NATURAL BORN LEADERS: (Singing) I wish I had a watch, just so I can watch the time fly by. Used to count the days by nights and drive-bys. But staring through the tears, only lone doves can cry.
SIMON: It wasn't exactly a Tiny Desk Concert - more like a tiny convenience store concert. The band is packed behind the ice cream freezer just to the left of the Slim Jims. Lead vocalist Mike Martinez joins us now from Blue Ridge Public Radio in Asheville. Thanks so much for being with us.
MIKE MARTINEZ: Hey, thank you so much for having us, Scott.
SIMON: So did you stock up on Slurpees that day?
MARTINEZ: (Laughter) Yeah, I was trying to stray away from the beer cooler.
SIMON: What did - tell us about the song you're playing. In fact, let's listen to just a little more of "Abominable Creatures."
(SOUNDBITE OF SONG, "ABOMINABLE CREATURES")
NATURAL BORN LEADERS: (Singing) I always wonder how the gods became men. All these forgone things a man should never understand. Gritting my teeth, my hands stuck in quicksand and I stood up, got out of my dependence on circumstance. Get up, young blood. You only got one chance to stand up to these wicked man-made plans. I grew up on the new church block. Crips run that street carrying them sawed-off Glocks.
SIMON: So was a convenience store a good backdrop for this song?
MARTINEZ: Yeah, I think it fit the song perfectly. It reminded me a lot of my childhood.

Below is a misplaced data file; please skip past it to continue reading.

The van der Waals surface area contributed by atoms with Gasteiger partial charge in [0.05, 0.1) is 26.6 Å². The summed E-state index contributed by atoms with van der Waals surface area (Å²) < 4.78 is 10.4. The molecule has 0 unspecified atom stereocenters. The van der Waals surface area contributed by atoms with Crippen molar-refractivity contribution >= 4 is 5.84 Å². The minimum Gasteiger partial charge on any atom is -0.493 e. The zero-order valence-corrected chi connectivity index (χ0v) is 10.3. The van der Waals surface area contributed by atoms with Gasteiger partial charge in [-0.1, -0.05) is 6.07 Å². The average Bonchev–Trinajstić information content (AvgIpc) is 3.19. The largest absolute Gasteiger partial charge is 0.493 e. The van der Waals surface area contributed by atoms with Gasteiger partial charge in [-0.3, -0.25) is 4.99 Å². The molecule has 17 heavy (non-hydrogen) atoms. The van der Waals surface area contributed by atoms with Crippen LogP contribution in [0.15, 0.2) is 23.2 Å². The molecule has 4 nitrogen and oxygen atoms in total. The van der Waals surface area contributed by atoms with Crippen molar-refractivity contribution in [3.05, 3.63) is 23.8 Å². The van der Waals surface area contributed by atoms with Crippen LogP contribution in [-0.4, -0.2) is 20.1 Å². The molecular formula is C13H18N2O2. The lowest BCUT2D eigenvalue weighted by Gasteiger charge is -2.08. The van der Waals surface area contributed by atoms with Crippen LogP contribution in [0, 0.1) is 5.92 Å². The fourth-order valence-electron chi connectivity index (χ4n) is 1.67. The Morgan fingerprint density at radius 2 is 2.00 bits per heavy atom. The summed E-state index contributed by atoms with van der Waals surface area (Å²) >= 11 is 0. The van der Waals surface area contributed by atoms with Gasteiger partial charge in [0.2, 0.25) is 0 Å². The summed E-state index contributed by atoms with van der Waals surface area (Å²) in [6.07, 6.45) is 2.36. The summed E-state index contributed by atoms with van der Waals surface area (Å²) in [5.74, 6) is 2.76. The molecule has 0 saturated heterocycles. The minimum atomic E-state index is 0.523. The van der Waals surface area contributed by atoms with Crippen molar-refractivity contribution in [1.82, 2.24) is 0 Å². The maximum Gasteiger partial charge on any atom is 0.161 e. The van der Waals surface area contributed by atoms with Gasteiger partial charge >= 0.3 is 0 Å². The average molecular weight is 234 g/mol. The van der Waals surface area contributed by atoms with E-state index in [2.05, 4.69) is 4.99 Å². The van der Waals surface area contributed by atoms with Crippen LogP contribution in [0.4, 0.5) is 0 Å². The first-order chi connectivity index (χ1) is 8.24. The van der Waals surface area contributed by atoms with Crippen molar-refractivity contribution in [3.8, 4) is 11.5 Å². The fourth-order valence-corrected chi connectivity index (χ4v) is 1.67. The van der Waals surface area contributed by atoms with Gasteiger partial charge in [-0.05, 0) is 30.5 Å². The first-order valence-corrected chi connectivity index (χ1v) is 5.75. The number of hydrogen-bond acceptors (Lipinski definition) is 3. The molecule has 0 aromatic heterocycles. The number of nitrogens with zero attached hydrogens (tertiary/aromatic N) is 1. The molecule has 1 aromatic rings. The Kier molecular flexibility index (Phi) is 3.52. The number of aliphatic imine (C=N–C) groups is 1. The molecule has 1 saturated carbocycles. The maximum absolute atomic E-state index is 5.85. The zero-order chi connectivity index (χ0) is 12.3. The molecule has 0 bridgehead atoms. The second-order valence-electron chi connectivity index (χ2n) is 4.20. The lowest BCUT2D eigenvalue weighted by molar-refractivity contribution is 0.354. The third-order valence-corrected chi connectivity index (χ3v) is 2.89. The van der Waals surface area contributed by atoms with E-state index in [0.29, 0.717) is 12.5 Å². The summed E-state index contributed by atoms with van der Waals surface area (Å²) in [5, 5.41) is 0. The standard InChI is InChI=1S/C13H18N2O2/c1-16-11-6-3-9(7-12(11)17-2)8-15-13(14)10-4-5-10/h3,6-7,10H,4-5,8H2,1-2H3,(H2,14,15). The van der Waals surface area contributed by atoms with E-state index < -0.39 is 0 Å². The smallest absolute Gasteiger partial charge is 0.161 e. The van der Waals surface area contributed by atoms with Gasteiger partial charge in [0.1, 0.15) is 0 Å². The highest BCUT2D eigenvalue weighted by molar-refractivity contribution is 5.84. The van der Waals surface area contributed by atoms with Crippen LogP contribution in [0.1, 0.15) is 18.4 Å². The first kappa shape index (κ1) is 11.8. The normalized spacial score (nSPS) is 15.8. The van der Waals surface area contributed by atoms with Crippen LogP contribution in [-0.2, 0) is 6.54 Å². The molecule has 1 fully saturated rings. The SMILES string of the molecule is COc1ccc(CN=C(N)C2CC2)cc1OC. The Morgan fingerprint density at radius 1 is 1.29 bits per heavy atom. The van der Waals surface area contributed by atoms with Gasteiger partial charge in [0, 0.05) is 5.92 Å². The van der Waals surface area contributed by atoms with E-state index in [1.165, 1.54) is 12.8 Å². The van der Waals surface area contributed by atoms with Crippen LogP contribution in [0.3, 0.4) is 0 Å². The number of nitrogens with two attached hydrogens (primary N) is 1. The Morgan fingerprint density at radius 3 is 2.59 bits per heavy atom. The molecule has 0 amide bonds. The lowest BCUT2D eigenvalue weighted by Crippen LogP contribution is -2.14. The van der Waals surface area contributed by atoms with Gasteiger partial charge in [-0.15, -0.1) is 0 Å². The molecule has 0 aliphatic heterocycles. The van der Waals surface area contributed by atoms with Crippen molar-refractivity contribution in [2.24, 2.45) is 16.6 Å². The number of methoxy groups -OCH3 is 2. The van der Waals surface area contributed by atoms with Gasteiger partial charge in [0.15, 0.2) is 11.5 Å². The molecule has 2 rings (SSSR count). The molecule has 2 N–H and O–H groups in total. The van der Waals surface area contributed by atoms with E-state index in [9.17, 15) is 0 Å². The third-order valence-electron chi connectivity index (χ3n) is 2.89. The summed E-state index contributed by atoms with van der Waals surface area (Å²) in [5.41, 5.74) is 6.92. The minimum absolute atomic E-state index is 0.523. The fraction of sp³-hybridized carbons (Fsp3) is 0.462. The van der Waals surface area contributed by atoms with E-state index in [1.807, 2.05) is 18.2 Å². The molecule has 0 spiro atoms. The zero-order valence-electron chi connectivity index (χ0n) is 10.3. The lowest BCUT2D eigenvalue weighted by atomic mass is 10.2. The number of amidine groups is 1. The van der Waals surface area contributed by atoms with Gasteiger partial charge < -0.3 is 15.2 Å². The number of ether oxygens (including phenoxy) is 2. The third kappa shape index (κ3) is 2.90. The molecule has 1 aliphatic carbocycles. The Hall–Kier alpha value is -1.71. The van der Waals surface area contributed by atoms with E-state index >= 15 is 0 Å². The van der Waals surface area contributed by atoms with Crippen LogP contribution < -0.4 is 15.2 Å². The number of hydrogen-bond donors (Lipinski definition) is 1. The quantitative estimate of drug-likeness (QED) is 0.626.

SIMON: Which is in New Jersey, right?
MARTINEZ: Yes, it was.
SIMON: How did it remind you of your childhood?
MARTINEZ: I spent a lot of time in and out of the convenience stores. I was a skateboarder when I was a teenager. So we'd always go in there for snacks and whatnot. And the song kind of is about a lot of - you know, me having a conversation with myself about what it was like to grow up in New Jersey.
SIMON: To stand up to these wicked man-made plans?
MARTINEZ: I feel like everything's a wicked man-made plan, you know - anything from racism to sexism to all the different -isms.
SIMON: You also say Crips roam the street carrying them sawed-off Glocks.
MARTINEZ: Yes, there is a big gang population in the area that I grew up in. I grew up near like Newark, N.J. I mean, aside from just gangs, there was mafia.
SIMON: And how did you wind up in Asheville?
MARTINEZ: These mountains came calling (laughter). A lot of my family ended up moving down here, which in turn was probably the best thing that's ever happened to my life. That's for sure.
SIMON: Well, how did it change?